Finding the direction of that line is really easy, just cross the 2 normals of the 2 planes that are intersecting.

lineDir = n1 × n2

But that line passes through the origin, and the line that runs along your plane intersections might not. So, Martinho's answer provides a great start to finding a point on the line of intersection (basically any point that is on both planes).

In case you wanted to see the derivation for how to solve this, here's the math behind it:

First let x=0. Now we have 2 unknowns in 2 equations instead of 3 unknowns in 2 equations (we arbitrarily chose one of the unknowns).

Then the plane equations are (A terms were eliminated since we chose x=0):

B1y + C1z + D1 = 0

B2y + C2z + D2 = 0

We want y and z such that those equations are both solved correctly (=0) for the B1, C1 given.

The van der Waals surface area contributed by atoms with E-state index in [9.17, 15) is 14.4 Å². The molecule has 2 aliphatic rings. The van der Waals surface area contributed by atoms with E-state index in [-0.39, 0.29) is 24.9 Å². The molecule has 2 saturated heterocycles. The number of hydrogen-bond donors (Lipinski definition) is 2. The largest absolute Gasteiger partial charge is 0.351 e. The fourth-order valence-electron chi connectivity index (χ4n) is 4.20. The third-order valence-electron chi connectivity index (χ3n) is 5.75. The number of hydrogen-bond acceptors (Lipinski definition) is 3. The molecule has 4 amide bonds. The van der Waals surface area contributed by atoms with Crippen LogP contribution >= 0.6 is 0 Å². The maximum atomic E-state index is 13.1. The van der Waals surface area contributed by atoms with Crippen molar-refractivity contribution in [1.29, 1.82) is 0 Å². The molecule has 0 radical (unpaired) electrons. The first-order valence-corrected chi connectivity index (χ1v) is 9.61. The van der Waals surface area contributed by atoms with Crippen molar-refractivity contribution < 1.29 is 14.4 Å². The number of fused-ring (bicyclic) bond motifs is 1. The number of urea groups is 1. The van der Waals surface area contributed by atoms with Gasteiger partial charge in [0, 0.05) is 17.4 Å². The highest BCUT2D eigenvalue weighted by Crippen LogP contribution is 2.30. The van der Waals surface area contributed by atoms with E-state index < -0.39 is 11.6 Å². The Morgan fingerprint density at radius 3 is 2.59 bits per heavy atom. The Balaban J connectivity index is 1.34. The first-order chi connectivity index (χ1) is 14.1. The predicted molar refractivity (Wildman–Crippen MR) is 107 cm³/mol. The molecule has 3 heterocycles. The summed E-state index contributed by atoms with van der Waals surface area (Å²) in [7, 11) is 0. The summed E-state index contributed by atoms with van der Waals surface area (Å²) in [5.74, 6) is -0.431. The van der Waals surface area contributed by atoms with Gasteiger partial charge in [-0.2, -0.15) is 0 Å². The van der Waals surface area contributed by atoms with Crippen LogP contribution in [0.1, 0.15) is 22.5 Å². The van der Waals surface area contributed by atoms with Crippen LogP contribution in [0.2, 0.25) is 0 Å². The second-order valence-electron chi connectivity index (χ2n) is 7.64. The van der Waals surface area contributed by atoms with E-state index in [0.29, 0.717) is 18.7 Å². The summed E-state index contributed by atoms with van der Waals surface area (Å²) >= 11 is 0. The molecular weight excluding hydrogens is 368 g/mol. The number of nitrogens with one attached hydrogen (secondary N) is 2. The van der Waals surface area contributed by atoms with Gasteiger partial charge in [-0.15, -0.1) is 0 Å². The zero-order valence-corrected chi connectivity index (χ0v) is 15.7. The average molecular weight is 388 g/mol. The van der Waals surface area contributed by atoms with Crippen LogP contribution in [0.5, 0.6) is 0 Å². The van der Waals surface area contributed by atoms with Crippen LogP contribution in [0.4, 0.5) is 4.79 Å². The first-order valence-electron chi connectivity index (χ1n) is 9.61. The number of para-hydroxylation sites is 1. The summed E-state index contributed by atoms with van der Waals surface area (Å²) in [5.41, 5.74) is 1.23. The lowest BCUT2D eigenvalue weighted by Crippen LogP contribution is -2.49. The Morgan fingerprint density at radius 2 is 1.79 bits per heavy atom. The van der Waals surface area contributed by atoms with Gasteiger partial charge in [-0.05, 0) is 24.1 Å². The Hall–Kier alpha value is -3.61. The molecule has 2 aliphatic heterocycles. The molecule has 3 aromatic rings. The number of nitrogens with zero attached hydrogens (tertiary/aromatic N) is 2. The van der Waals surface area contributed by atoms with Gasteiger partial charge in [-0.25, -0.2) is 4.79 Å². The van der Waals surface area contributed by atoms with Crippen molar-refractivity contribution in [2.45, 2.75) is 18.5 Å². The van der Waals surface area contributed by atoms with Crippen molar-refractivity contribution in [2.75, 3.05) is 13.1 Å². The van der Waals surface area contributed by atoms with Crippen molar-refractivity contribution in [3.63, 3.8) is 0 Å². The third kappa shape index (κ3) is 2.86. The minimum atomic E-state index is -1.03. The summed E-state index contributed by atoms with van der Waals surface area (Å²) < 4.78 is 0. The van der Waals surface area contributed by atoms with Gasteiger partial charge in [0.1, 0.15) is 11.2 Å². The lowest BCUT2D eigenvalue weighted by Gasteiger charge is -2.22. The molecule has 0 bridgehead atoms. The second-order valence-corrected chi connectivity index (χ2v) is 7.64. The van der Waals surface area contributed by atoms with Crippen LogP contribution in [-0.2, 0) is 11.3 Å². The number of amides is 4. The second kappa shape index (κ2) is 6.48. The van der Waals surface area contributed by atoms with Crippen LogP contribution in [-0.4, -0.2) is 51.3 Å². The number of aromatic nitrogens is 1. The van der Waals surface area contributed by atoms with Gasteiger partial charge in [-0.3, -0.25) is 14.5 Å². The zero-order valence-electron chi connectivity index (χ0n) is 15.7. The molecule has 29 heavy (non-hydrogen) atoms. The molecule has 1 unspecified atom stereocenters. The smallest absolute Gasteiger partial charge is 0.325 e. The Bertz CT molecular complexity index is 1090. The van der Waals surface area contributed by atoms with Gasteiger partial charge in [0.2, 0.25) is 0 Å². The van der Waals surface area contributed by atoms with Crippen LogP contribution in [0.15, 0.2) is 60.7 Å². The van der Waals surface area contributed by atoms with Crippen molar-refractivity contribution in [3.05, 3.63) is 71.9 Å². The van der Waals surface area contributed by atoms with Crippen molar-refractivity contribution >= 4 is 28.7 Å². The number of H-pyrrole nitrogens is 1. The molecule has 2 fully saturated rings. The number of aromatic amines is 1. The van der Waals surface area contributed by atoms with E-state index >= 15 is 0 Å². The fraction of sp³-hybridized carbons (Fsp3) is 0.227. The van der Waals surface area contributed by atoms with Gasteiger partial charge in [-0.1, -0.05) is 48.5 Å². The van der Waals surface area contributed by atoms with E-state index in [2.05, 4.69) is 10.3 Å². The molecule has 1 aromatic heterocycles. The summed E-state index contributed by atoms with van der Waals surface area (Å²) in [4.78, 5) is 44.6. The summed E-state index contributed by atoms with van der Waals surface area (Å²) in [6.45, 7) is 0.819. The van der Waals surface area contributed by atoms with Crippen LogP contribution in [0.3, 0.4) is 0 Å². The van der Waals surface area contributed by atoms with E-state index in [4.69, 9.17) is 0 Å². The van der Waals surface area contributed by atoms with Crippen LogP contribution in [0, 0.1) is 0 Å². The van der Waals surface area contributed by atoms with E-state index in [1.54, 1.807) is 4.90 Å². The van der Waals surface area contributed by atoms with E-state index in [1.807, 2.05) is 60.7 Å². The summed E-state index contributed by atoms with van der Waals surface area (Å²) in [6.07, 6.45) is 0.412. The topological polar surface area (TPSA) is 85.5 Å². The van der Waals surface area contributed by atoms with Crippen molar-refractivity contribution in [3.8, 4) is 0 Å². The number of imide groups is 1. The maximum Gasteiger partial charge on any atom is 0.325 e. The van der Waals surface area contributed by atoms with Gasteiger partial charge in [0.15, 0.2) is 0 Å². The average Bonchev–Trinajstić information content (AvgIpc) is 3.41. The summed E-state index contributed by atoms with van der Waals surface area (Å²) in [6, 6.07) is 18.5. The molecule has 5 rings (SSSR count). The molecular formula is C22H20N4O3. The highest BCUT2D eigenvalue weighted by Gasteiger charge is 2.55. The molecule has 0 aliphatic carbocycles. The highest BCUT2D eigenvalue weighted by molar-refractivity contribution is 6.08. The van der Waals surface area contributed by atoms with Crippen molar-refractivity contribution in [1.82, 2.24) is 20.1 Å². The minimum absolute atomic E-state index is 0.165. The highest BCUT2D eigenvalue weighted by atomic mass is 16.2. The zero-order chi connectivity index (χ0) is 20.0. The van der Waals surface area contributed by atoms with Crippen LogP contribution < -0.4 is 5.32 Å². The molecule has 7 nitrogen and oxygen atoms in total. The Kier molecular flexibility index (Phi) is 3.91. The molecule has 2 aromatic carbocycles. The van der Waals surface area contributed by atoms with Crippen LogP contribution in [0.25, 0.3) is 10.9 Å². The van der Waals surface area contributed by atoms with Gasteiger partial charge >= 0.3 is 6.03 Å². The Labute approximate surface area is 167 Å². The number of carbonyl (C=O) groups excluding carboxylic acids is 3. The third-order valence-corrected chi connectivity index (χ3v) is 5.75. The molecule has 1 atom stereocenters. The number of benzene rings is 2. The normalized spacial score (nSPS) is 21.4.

So, just multiply the top eq by (-B2/B1) to get

-B2y + (-B2/B1)*C1z + (-B2/B1)*D1 = 0

B2y + C2z + D2 = 0

Add the eqs to get

z = ( (-B2/B1)*D1 - D2 ) / (C2 * B2/B1)*C1)

Throw the z you find into the 1st equation now to find y as

y = (-D1 - C1z) / B1

Note the best variable to make 0 is the one with the lowest coefficients, because it carries no information anyway. So if C1 and C2 were both 0, choosing z=0 (instead of x=0) would be a better choice.

The above solution can still screw up if B1=0 (which isn't that unlikely). You could add in some if statements that check if B1=0, and if it is, be sure to solve for one of the other variables instead.

Solution using intersection of 3 planes

From user's answer, a closed form solution for the intersection of 3 planes was actually in Graphics Gems 1. The formula is:

P_intersection = (( point_on1 • n1 )( n2 × n3 ) + ( point_on2 • n2 )( n3 × n1 ) + ( point_on3 • n3 )( n1 × n2 )) / det(n1,n2,n3)

Actually point_on1 • n1 = -d1 (assuming you write your planes Ax + By + Cz + D=0, and not =-D). So, you could rewrite it as:

P_intersection = (( -d1 )( n2 × n3 ) + ( -d2 )( n3 × n1 ) + ( -d3 )( n1 × n2 )) / det(n1,n2,n3)

A function that intersects 3 planes: